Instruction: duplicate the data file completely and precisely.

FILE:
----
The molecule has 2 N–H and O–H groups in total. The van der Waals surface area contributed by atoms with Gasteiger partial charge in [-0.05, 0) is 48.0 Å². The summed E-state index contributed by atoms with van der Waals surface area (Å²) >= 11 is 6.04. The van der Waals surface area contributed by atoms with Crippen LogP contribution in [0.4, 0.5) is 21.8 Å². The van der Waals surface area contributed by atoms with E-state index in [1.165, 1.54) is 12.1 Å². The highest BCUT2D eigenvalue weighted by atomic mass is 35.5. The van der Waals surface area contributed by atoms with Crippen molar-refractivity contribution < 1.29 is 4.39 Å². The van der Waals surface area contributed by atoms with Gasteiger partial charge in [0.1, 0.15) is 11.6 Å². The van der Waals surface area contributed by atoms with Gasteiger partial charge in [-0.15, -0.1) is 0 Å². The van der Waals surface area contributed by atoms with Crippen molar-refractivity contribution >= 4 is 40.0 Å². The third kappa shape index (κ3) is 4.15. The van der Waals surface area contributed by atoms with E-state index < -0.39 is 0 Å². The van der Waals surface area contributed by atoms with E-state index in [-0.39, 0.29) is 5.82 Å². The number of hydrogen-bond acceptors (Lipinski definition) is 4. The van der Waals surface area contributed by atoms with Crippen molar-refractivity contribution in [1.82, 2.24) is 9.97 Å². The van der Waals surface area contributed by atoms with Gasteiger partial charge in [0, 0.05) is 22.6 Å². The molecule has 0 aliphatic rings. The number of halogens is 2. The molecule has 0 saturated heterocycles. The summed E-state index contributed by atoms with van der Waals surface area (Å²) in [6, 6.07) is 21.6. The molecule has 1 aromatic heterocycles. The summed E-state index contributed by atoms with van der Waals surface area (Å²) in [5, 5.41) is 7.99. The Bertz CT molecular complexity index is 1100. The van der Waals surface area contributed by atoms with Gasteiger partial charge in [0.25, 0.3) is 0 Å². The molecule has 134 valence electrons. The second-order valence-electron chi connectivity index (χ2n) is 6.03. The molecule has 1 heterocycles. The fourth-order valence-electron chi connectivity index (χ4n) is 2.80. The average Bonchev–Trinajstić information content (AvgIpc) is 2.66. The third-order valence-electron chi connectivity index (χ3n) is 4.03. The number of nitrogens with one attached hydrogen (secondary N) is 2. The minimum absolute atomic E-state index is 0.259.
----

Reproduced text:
The molecule has 2 N–H and O–H groups in total. The van der Waals surface area contributed by atoms with Gasteiger partial charge in [-0.05, 0) is 48.0 Å². The summed E-state index contributed by atoms with van der Waals surface area (Å²) >= 11 is 6.04. The van der Waals surface area contributed by atoms with Crippen LogP contribution in [0.4, 0.5) is 21.8 Å². The van der Waals surface area contributed by atoms with E-state index in [1.165, 1.54) is 12.1 Å². The highest BCUT2D eigenvalue weighted by atomic mass is 35.5. The van der Waals surface area contributed by atoms with Crippen molar-refractivity contribution < 1.29 is 4.39 Å². The van der Waals surface area contributed by atoms with Gasteiger partial charge in [0.1, 0.15) is 11.6 Å². The van der Waals surface area contributed by atoms with Gasteiger partial charge in [-0.15, -0.1) is 0 Å². The van der Waals surface area contributed by atoms with Crippen molar-refractivity contribution >= 4 is 40.0 Å². The third kappa shape index (κ3) is 4.15. The van der Waals surface area contributed by atoms with E-state index < -0.39 is 0 Å². The van der Waals surface area contributed by atoms with E-state index in [-0.39, 0.29) is 5.82 Å². The number of hydrogen-bond acceptors (Lipinski definition) is 4. The van der Waals surface area contributed by atoms with Crippen molar-refractivity contribution in [1.82, 2.24) is 9.97 Å². The van der Waals surface area contributed by atoms with Gasteiger partial charge in [0, 0.05) is 22.6 Å². The molecule has 0 aliphatic rings. The number of halogens is 2. The molecule has 0 saturated heterocycles. The summed E-state index contributed by atoms with van der Waals surface area (Å²) in [6, 6.07) is 21.6. The molecule has 1 aromatic heterocycles. The summed E-state index contributed by atoms with van der Waals surface area (Å²) in [5, 5.41) is 7.99. The Bertz CT molecular complexity index is 1100. The van der Waals surface area contributed by atoms with Gasteiger partial charge in [0.25, 0.3) is 0 Å². The molecule has 134 valence electrons. The second-order valence-electron chi connectivity index (χ2n) is 6.03. The molecule has 1 heterocycles. The fourth-order valence-electron chi connectivity index (χ4n) is 2.80. The average Bonchev–Trinajstić information content (AvgIpc) is 2.66. The third-order valence-electron chi connectivity index (χ3n) is 4.03. The number of nitrogens with one attached hydrogen (secondary N) is 2. The minimum absolute atomic E-state index is 0.259.